Matt McKinney was a data science manager at Uber, helping launch Uber Freight, along with software engineer Shaosu Liu.
One of the main problems the pair saw there was that while they were able to grow the top line, they found it difficult to grow the bottom line because they were “losing a bunch of money” to bad debt and late payments.
When digging in to understand why, the duo realized that “there’s so much complexity in a single freight bill.”
For example, they found out that 20% of all freight invoices have an error. They also discovered it takes 50 days on average to process and pay a single invoice.
“A lot of people in this business aren’t like Uber — they don’t have 250 engineers working on problems to figure this out,” McKinney explains. “So Joe’s Trucking in Cincinnati, Ohio, for example, probably has very similar billing and payment problems as Uber Freight.”
In speaking to about three dozen shippers, carriers and brokers in the industry, McKinney and Liu kept hearing the same thing: “It’s hard for us to get paid and it’s hard for us to pay.”
“So as an entrepreneur, when you hear that pain described so vividly verbatim 35 different times, you kind of, you know that the pain is your opportunity to build a product that doesn’t exist in the market,” he told TechCrunch in an interview.
So the pair spent nights and weekends building a prototype for walk, a startup that sits at the intersection of logistics and payments, before leaving Uber in May of 2021 to focus full time on the business. Soon after, they raised a $6 million seed round co-led by Susa Ventures and 8VC. And then earlier this year, they raised a $24 million Series A round led by Founders Fund. Both financings were not previously publicly announced.
During their exploratory phase, three of the 35 companies — unnamed large enterprises — they talked to told them if they built a tool to help solve the problem that they would help test out the prototype and be its first customers. Since then, the company has developed open APIs that it says “ingest data and streamline shipment document capture.”
More specifically, the company said it uses natural language processing (NLP) and computer vision to digitize workflows and reconcile payments and that its technology “accommodates the lack of standardization and is able to extract data from a variety of document types and data sources to validate invoice accuracy, so that invoices and payments can be cleared in close to real-time,” or even to real time, depending on when the user wants to release their funds.
Loop goes as far as to claim that its tech can reduce the lag time between the time an invoice is received and paid from 50 days to 3 days, as well as reduce invoice errors to “near 0%.”
The startup’s target customers are shippers that manufacture or distribute goods (think Walmart, Pepsi, Coca-Cola and Nike). They also can work with brokers, or 3PLs, who broker a transaction between a truck driver and shipper.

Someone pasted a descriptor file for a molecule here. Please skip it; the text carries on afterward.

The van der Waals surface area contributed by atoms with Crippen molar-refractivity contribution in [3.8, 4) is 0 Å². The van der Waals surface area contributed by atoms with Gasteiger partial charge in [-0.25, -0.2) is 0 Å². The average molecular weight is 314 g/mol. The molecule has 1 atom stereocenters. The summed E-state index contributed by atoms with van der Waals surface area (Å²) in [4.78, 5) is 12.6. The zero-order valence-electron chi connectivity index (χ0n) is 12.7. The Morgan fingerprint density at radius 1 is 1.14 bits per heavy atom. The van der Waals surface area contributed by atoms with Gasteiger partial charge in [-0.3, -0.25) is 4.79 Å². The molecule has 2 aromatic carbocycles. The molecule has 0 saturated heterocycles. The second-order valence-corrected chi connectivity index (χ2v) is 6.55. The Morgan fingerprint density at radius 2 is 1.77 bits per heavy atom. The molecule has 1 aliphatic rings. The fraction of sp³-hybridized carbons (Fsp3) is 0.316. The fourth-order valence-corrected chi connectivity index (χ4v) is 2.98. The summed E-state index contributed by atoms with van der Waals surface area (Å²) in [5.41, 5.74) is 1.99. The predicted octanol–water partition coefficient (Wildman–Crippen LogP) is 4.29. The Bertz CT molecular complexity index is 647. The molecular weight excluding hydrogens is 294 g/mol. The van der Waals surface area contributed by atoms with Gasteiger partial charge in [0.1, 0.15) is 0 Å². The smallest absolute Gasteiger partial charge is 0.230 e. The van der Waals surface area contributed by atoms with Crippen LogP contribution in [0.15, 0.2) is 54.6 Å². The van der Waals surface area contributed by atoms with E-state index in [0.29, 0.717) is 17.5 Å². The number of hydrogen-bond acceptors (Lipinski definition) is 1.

Loop launched its product offering in March and in its first month, did $25 million in booked total payment volume. Today, it’s doing about $1 billion in total payment volume.
One of the tailwinds that helped Loop, believes McKinney, is the COVID pandemic-driven secular shift of paper to electronic methods of payments. Also, geopolitical issues and the pandemic exposing vulnerabilities in the global supply chain have led to a surge in freight costs, which means that shippers “are looking for every way to cut costs,” he said. Loop’s aim is to help these companies minimize cost and be more efficient. And, McKinney claims, it can bring payments down
Loop makes money by taking a percentage of total payments volume. It’s a fixed percentage based on tier, and as a company advances tiers, the percentage they pay goes down. A consumption-based revenue model was important to the pair, McKinney told TechCrunch.
“We want to align incentives so that if you’re getting value out of the product, you’re going to be using it more,” he said. “And that’s how we should get paid.”
The company today has 35 employees, with engineers hailing from Uber, Google, Meta and Flexport. In fact, one senior software engineer from Flexport cold emailed Loop about a job. When he told Flexport founder and then-CEO Ryan Peterson that he was leaving for Loop, Peterson reached out.
“He said, ‘You just stole one of our No. 1 engineers,’” McKinney said. “I want to know what you’re doing and I want to invest.” And so he did.
Also showing no hard feelings in backing the company are Uber co-founders Garrett Camp, through his venture firm, Expa, and Ryan Graves, through his family office, Saltwater Capital. And more than 10 of Loop’s 35 employees came from Uber. Other investors include FourMore Capital, Lineage Ventures, Nichole Wischoff, 9Yards Capital, McVest Co, Mark Pincus and OEL Ventures.
“We’re simplifying logistics payments but we’re also generating data and that data, and the quality of the data, is what differentiates us from a lot of the competition as well,” McKinney said.
Founders Fund principal John Luttig, who led the Loop investment, told TechCrunch via email that his firm was drawn to the startup because it is using a tech-first approach to eliminate friction for all parties in the supply chain “while competitors are simply throwing more people at the problem.”
“As the domestic logistics renaissance continues and more companies look to reshore US manufacturing, Loop’s technology will only become more valuable,” he added.